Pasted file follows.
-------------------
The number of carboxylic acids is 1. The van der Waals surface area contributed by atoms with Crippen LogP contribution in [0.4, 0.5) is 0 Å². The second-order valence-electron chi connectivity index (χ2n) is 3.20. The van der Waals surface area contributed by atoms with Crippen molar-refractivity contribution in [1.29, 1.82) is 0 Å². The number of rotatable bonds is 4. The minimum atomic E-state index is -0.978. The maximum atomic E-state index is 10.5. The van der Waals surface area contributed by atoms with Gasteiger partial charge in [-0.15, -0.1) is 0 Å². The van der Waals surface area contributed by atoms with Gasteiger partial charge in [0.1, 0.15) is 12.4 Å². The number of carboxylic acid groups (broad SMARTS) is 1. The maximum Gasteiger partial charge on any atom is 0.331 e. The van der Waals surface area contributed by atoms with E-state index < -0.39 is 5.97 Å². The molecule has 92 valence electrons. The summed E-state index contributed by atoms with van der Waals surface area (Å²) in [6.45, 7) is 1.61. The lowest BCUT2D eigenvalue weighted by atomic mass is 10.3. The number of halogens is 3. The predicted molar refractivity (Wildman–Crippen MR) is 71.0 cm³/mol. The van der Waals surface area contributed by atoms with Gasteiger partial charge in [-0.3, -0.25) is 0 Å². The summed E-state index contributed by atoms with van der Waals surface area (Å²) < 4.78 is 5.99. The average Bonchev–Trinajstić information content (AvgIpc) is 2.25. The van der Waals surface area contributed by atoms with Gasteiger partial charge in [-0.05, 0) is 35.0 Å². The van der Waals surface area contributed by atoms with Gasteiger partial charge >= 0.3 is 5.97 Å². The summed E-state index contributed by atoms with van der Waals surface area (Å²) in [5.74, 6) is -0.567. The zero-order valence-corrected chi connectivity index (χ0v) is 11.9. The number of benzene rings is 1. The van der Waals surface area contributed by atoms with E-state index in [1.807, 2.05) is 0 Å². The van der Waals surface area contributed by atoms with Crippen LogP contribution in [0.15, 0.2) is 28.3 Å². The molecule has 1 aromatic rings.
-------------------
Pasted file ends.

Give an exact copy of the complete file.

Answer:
The number of carboxylic acids is 1. The van der Waals surface area contributed by atoms with Crippen LogP contribution in [0.4, 0.5) is 0 Å². The second-order valence-electron chi connectivity index (χ2n) is 3.20. The van der Waals surface area contributed by atoms with Crippen molar-refractivity contribution in [1.29, 1.82) is 0 Å². The number of rotatable bonds is 4. The minimum atomic E-state index is -0.978. The maximum atomic E-state index is 10.5. The van der Waals surface area contributed by atoms with Gasteiger partial charge in [-0.15, -0.1) is 0 Å². The van der Waals surface area contributed by atoms with Gasteiger partial charge in [0.1, 0.15) is 12.4 Å². The number of carboxylic acid groups (broad SMARTS) is 1. The maximum Gasteiger partial charge on any atom is 0.331 e. The van der Waals surface area contributed by atoms with E-state index < -0.39 is 5.97 Å². The molecule has 92 valence electrons. The summed E-state index contributed by atoms with van der Waals surface area (Å²) in [6.45, 7) is 1.61. The lowest BCUT2D eigenvalue weighted by atomic mass is 10.3. The number of halogens is 3. The predicted molar refractivity (Wildman–Crippen MR) is 71.0 cm³/mol. The van der Waals surface area contributed by atoms with Gasteiger partial charge in [-0.3, -0.25) is 0 Å². The summed E-state index contributed by atoms with van der Waals surface area (Å²) < 4.78 is 5.99. The average Bonchev–Trinajstić information content (AvgIpc) is 2.25. The van der Waals surface area contributed by atoms with Gasteiger partial charge in [-0.05, 0) is 35.0 Å². The van der Waals surface area contributed by atoms with Gasteiger partial charge >= 0.3 is 5.97 Å². The summed E-state index contributed by atoms with van der Waals surface area (Å²) in [5.74, 6) is -0.567. The zero-order valence-corrected chi connectivity index (χ0v) is 11.9. The number of benzene rings is 1. The van der Waals surface area contributed by atoms with E-state index in [1.807, 2.05) is 0 Å². The van der Waals surface area contributed by atoms with Crippen LogP contribution in [0.15, 0.2) is 28.3 Å². The molecule has 1 aromatic rings.